Got a hankering for a classic musical? It’s pretty easy to get a fix around this theater-loving town. Generally there’s at least one classic being staged somewhere nearby. A glance at the calendar proves that that axiom will mostly hold for the remainder of 2013. Next week opening in previews, for example, is a Studio Theatre production of The Rocky Horror Show. Of course that’s only a cult classic. A true classic comes in August, when Olney Theatre offers the singular sensation A Chorus Line. And then at the end of the year Signature Theatre offers what may be the greatest classic musical of all time - at least it remains this theater critic’s favorite classic - Gypsy.
But this weekend you can get your fix with not one but two classics: Company at Signature Theatre and Anything Goes at the Kennedy Center. As you can see from excerpts below of my original Metro Weekly reviews, both are strong productions, and hard to go wrong.
Stephen Sondheim was on to something when he wrote Company with book writer George Furth 43 years ago. Even today, in an age when we’re arguably more critical of the status quo and established institutions than ever, it stands out for the way it goes against the grain of our media-propelled notions that we’ll live happily ever after -- if only we can find true love. To celebrate his 35th birthday, Bobby (a charming Matthew Scott), the central character in Company, surrounds himself with married friends who are obsessed with his single status and suggest it’s a defect in his character. For this production, Signature Theatre’s Eric Schaeffer tapped real-life married actor pairs to portray three of the five couples in the show -- for the record, none of them are gay, and neither are really any of the characters. That does give a boost to the show, adding subtle levels of natural comfort among the actors. Company seems pretty much of a fail-safe musical, especially in Schaeffer’s capable and Sondheim-expert hands. Closes this Sunday, June 30. Signature Theatre, 4200 Campbell Ave., Arlington.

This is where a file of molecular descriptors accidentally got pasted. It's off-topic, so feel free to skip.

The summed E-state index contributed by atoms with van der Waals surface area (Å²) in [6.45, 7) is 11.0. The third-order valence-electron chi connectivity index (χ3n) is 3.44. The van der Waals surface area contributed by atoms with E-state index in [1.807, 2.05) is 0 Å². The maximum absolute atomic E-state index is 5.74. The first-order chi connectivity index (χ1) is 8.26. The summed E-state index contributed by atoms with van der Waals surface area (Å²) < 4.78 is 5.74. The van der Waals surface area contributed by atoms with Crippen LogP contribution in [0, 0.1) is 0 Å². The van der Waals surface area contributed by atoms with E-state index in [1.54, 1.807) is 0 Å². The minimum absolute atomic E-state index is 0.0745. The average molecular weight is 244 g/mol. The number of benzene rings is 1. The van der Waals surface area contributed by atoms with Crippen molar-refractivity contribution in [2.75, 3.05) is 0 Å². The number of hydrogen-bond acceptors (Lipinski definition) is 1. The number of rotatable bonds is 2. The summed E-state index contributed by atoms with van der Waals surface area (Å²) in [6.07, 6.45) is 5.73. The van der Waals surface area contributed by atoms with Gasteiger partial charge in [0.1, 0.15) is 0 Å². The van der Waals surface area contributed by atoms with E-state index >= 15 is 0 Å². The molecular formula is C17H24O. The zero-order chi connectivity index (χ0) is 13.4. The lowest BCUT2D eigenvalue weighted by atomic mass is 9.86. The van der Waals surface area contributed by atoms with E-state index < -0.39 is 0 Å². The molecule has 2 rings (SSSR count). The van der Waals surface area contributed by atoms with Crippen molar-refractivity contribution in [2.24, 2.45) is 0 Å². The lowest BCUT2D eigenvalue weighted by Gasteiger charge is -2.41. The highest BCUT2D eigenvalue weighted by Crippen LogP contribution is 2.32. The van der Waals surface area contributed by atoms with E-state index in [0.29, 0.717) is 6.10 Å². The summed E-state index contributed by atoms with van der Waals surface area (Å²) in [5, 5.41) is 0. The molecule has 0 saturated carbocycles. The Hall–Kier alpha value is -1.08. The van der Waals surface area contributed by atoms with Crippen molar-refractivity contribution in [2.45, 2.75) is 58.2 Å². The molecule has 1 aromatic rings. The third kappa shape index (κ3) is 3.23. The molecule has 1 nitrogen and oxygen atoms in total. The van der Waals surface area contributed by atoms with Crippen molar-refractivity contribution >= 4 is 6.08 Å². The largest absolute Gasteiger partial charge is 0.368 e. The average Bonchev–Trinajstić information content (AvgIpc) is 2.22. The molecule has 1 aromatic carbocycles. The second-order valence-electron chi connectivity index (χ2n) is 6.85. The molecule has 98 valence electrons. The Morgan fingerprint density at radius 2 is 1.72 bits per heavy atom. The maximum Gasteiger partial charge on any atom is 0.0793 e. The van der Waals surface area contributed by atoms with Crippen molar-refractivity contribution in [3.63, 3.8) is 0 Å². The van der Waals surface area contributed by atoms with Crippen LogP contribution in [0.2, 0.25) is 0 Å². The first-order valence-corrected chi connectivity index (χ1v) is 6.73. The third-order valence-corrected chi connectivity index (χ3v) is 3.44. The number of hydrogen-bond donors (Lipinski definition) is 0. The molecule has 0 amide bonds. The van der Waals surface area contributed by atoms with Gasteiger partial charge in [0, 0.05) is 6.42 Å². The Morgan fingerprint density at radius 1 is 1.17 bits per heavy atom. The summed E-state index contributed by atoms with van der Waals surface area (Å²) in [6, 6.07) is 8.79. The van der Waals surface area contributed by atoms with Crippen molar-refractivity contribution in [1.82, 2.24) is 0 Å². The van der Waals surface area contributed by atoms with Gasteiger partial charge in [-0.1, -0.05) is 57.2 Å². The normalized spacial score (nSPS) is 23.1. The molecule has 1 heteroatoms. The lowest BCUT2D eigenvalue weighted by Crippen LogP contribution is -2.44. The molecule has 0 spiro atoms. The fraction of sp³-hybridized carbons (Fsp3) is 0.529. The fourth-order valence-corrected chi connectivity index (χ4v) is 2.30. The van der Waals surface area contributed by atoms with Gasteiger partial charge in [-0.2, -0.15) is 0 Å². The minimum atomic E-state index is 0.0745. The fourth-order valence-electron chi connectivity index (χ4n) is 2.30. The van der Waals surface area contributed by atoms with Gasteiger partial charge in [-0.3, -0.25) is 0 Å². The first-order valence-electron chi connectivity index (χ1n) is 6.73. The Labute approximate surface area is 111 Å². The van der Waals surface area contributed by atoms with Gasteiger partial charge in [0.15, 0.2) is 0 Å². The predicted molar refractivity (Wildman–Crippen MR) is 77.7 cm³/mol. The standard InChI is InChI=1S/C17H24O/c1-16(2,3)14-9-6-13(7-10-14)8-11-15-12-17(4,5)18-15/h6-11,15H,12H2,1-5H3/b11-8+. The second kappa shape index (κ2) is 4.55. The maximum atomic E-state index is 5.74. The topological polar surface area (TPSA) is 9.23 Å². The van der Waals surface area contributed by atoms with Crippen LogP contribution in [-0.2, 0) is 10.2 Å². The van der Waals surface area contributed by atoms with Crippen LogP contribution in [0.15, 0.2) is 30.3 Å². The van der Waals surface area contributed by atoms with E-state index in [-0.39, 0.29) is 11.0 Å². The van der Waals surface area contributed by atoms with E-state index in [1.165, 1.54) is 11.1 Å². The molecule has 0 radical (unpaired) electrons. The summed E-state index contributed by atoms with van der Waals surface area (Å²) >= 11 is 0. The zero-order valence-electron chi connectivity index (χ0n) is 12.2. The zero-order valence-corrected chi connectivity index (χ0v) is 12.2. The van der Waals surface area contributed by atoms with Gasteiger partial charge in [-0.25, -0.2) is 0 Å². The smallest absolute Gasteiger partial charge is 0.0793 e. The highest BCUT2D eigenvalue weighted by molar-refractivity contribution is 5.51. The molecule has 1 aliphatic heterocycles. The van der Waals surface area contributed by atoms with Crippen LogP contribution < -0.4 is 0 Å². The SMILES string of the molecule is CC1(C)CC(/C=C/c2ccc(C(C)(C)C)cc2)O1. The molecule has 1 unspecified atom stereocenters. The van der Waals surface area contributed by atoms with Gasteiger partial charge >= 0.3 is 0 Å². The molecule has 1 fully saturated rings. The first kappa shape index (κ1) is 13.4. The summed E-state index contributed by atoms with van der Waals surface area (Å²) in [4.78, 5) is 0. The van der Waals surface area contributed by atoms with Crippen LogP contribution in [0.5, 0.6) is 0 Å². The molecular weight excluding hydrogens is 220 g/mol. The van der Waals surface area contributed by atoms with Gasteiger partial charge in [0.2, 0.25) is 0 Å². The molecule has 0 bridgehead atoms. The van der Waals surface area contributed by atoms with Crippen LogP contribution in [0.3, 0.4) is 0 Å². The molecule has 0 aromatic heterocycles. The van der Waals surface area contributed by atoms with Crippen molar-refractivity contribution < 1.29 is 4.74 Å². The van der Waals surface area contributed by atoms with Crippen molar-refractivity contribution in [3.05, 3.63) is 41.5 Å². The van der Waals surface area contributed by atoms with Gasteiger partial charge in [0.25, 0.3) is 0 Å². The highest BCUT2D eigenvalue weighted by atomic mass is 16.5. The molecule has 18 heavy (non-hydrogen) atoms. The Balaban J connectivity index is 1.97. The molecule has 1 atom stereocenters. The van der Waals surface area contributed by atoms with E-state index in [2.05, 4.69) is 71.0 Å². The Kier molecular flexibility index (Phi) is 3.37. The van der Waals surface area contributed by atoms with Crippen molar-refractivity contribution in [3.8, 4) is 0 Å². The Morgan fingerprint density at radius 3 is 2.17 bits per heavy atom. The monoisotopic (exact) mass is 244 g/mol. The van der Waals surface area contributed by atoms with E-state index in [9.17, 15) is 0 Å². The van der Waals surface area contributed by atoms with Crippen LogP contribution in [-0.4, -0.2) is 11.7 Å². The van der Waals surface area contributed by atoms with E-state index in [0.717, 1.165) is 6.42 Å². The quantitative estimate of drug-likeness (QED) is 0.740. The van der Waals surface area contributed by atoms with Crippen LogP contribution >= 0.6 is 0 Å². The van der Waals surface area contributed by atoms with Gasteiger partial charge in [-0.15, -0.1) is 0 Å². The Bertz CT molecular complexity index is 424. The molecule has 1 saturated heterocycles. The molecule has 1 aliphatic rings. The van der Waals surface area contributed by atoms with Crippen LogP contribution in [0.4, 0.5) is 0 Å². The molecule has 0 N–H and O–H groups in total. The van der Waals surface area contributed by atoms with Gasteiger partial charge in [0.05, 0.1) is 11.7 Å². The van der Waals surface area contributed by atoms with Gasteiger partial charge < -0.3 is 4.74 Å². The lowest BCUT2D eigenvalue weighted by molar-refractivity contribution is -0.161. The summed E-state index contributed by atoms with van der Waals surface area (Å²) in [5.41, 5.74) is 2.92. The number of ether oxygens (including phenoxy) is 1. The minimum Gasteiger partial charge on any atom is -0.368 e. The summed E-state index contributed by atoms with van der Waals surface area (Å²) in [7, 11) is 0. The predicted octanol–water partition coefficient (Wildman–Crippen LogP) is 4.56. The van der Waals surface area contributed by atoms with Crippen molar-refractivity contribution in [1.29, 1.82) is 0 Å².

Cole Porter's classic show features two of the very best numbers in all of musical-theater land, which are performed almost back to back: the Act 1 swashbuckling closer, “Anything Goes” -- complete with a full cast tap-dancing breakdown -- and then the ribald “Blow, Gabriel Blow” at the top of Act 2. The show's head diva, Reno Sweeney (a fantastic Rachel York), takes passengers to church in this deliciously sacrilegious ditty that makes you want to jump up and shout “Amen!” and “Hallelujah!” That a show almost 80 years old still has such a powerful effect is testament to the skills of its master craftsman, Cole Porter. Set aboard a big cruise ship, there are naturally many things going on, and enough subplots that you could easily lose sight of the show's central
message: Sometimes you have to go to great lengths to find, or realize, true love. Anything Goes wraps up neatly and tidily -- and also a tad unrealistically -- like an old-fashioned Hollywood tale. Of course, Anything Goes is old fashioned. Thankfully New York's Roundabout Theatre Company and director/chroeographer Kathleen Marshall didn't go overboard trying to modernize the show or make it new. The company's touring production holds up exceptionally well to its 2011 Broadway revival, which won much acclaim and many accolades, including multiple Tonys. Closes next Sunday, July 7. Kennedy Center Opera House.